My point is, when I design in a sketchbook, I begin with idealized forms and abbreviated outlines or strings of an outcome. It can be the same with a plan for a painting or a book structure or a shelf or a loaf of bread. It is not solid in the world until it is. And then, somehow, the idea becomes condensed and all sorts of other considerations begin to assert themselves as well.
I am most always after several results: development of the object, an advancement of skills and at the same time an opportunity to see what is connecting it all. We should love the adventure of poking around in the tide pool of experiment and experience to see what shows up. Unfortunately, there is also a tightrope over the tide pool on which we must walk delicately. But back to our story…
For my sketchbook, the boards were prepared from pairs of thin Belgian board. Each of the 4 boards was cut and sanded then each pair was laminated with a layer of decent paper between the boards — all with glue not PVA**. When dry, the board pairs were pegged for stability with 5 small wooden dowels, holes for which were drilled with a N˚16 bit. (A hand drill was used.) The dowels were sawn off and sanded smooth — no lumps. The board edges were lightly sanded and ever so delicately rounded off. I also treat the corners of the board with wood glue [aliphatic resin] so they are quite hard and resist being crushed.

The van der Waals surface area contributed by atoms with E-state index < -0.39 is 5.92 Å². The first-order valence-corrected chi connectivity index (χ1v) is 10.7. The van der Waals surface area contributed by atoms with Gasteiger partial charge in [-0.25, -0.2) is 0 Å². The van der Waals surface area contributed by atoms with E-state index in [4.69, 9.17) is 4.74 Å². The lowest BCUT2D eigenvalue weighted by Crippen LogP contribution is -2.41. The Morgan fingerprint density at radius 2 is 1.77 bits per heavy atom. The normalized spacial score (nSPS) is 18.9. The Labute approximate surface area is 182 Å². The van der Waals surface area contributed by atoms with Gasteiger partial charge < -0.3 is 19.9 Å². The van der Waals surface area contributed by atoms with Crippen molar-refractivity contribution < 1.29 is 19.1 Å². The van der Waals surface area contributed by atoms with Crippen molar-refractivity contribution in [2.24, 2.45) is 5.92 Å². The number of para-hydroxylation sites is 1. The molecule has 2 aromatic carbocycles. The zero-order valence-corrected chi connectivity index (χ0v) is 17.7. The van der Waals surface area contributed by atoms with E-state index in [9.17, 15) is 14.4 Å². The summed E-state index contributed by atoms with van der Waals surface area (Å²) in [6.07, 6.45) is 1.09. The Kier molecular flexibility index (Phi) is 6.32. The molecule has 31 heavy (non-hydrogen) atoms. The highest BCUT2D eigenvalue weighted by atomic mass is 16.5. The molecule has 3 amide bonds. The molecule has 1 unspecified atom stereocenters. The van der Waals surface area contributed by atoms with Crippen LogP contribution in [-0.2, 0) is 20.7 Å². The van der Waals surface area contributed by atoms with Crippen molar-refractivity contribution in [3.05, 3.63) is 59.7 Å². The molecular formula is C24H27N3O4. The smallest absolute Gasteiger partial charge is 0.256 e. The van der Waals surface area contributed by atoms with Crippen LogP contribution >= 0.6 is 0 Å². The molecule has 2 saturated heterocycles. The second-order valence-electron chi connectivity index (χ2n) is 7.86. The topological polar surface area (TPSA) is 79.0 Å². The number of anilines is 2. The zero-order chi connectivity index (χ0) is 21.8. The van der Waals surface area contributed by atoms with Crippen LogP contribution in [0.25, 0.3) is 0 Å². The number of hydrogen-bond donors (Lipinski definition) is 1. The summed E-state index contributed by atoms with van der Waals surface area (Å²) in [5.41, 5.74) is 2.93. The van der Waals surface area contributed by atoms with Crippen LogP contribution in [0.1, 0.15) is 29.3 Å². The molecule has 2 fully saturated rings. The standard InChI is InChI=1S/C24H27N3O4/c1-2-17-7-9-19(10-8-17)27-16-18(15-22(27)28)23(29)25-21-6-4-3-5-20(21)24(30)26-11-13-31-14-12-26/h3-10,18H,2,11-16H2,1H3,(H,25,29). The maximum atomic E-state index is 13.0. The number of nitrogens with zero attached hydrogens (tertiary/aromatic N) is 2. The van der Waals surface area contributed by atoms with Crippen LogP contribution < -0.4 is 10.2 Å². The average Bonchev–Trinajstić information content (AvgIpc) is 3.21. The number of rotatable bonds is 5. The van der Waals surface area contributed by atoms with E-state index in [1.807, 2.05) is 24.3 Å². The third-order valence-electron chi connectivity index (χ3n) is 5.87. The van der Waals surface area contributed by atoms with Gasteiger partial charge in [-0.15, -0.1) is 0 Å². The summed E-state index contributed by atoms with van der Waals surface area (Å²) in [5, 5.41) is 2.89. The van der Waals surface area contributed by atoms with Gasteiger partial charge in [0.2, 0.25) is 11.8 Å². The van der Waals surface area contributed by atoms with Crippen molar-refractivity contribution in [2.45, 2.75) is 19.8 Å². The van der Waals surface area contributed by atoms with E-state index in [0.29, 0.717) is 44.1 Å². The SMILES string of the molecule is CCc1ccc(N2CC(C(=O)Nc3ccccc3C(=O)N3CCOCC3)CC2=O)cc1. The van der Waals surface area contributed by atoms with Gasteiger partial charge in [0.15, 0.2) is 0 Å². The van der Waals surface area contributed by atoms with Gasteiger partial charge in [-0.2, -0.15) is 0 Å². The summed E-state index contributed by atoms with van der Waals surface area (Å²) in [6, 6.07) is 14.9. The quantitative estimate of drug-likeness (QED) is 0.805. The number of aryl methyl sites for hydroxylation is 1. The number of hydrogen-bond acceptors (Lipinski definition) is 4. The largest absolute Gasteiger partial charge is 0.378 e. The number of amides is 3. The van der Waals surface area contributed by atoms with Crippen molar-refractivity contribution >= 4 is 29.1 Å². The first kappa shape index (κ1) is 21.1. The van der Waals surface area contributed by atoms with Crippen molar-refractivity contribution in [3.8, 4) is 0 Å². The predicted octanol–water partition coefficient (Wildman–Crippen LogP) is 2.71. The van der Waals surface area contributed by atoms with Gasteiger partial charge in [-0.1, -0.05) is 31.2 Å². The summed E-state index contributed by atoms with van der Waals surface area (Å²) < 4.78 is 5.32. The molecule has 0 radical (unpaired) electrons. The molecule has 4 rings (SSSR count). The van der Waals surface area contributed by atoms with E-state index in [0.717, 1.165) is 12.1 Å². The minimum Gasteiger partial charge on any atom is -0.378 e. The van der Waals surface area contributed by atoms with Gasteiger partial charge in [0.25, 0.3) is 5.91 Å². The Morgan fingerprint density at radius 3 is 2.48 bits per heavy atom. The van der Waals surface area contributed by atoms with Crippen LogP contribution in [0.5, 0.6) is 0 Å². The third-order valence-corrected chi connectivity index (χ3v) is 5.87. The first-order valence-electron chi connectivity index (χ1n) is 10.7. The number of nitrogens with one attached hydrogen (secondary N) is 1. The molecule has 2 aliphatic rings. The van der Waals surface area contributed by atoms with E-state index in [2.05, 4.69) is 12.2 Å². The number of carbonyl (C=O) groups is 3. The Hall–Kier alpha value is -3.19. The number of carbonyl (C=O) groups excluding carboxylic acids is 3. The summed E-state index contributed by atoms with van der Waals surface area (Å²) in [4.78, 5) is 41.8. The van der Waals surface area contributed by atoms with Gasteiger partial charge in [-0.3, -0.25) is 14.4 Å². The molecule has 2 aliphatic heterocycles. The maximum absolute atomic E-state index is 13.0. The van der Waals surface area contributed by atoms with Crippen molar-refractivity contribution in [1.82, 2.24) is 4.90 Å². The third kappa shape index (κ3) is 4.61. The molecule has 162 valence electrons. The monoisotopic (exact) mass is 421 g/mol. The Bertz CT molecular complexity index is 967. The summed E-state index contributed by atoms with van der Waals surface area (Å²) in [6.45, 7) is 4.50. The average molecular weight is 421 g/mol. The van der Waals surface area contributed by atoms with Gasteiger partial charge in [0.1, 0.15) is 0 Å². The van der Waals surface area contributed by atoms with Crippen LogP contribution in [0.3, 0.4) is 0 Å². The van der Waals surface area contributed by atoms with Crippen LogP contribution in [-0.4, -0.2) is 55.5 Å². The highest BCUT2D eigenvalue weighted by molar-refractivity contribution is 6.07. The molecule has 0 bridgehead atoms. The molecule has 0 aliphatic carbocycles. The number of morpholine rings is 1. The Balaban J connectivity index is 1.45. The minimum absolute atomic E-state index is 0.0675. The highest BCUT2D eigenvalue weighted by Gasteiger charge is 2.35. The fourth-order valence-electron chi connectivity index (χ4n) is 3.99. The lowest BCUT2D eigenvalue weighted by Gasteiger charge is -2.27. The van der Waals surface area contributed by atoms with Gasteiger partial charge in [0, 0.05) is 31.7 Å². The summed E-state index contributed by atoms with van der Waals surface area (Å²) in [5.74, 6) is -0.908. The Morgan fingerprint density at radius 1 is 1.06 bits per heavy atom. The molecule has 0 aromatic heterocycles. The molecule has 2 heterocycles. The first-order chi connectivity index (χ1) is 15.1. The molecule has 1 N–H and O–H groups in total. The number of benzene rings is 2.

When all was dry, the boards were covered with a decorated or primed paper, corners mitered and the inside area infilled with paper to match the outside. They were put into a press and given time to dry. Next, a mix of very well cooked and cooled starch paste with some matte medium was applied to the outside of the whole board. The aim was to balance all of the various forces. The center paper and the pegs go a long way towards keeping the thing flat. This mix also protects the paper and gives me a surface preparation which enhances the “take” of my drawing materials.